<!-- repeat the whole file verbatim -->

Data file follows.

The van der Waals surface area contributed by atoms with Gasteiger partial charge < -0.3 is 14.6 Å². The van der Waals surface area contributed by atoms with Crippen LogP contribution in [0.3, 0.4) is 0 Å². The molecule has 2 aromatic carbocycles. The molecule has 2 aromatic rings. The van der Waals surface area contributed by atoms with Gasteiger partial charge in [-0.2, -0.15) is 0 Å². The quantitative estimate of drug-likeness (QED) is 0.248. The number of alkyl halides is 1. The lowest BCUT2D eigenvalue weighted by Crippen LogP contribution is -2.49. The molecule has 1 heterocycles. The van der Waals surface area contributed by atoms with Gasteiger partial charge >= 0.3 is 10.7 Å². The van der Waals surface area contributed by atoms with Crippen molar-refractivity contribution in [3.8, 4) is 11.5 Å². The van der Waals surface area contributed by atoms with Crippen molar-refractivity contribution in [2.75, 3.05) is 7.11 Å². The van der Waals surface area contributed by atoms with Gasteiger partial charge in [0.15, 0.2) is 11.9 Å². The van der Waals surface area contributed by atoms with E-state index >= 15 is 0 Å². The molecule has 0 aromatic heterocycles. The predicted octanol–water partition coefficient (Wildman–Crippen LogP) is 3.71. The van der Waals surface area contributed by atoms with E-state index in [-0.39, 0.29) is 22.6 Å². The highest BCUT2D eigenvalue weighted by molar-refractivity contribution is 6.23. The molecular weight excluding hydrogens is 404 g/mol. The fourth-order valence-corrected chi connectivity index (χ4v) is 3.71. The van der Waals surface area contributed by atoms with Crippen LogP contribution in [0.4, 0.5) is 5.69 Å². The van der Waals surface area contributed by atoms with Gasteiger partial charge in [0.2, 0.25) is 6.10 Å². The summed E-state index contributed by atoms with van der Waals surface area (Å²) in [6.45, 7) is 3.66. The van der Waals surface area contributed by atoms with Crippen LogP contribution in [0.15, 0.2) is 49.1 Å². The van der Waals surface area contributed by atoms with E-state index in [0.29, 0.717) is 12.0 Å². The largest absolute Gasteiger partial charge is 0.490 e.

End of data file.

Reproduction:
The van der Waals surface area contributed by atoms with Gasteiger partial charge < -0.3 is 14.6 Å². The van der Waals surface area contributed by atoms with Crippen LogP contribution in [0.3, 0.4) is 0 Å². The molecule has 2 aromatic carbocycles. The molecule has 2 aromatic rings. The van der Waals surface area contributed by atoms with Gasteiger partial charge in [-0.2, -0.15) is 0 Å². The quantitative estimate of drug-likeness (QED) is 0.248. The number of alkyl halides is 1. The lowest BCUT2D eigenvalue weighted by Crippen LogP contribution is -2.49. The molecule has 1 heterocycles. The van der Waals surface area contributed by atoms with Gasteiger partial charge >= 0.3 is 10.7 Å². The van der Waals surface area contributed by atoms with Crippen molar-refractivity contribution in [3.8, 4) is 11.5 Å². The van der Waals surface area contributed by atoms with Crippen molar-refractivity contribution in [2.75, 3.05) is 7.11 Å². The van der Waals surface area contributed by atoms with Gasteiger partial charge in [0.15, 0.2) is 11.9 Å². The van der Waals surface area contributed by atoms with E-state index >= 15 is 0 Å². The molecule has 0 aromatic heterocycles. The predicted octanol–water partition coefficient (Wildman–Crippen LogP) is 3.71. The van der Waals surface area contributed by atoms with E-state index in [-0.39, 0.29) is 22.6 Å². The highest BCUT2D eigenvalue weighted by molar-refractivity contribution is 6.23. The molecular weight excluding hydrogens is 404 g/mol. The fourth-order valence-corrected chi connectivity index (χ4v) is 3.71. The van der Waals surface area contributed by atoms with Crippen LogP contribution in [0.4, 0.5) is 5.69 Å². The van der Waals surface area contributed by atoms with Gasteiger partial charge in [0.2, 0.25) is 6.10 Å². The summed E-state index contributed by atoms with van der Waals surface area (Å²) in [6.45, 7) is 3.66. The van der Waals surface area contributed by atoms with Crippen LogP contribution in [0.15, 0.2) is 49.1 Å². The van der Waals surface area contributed by atoms with E-state index in [0.29, 0.717) is 12.0 Å². The largest absolute Gasteiger partial charge is 0.490 e.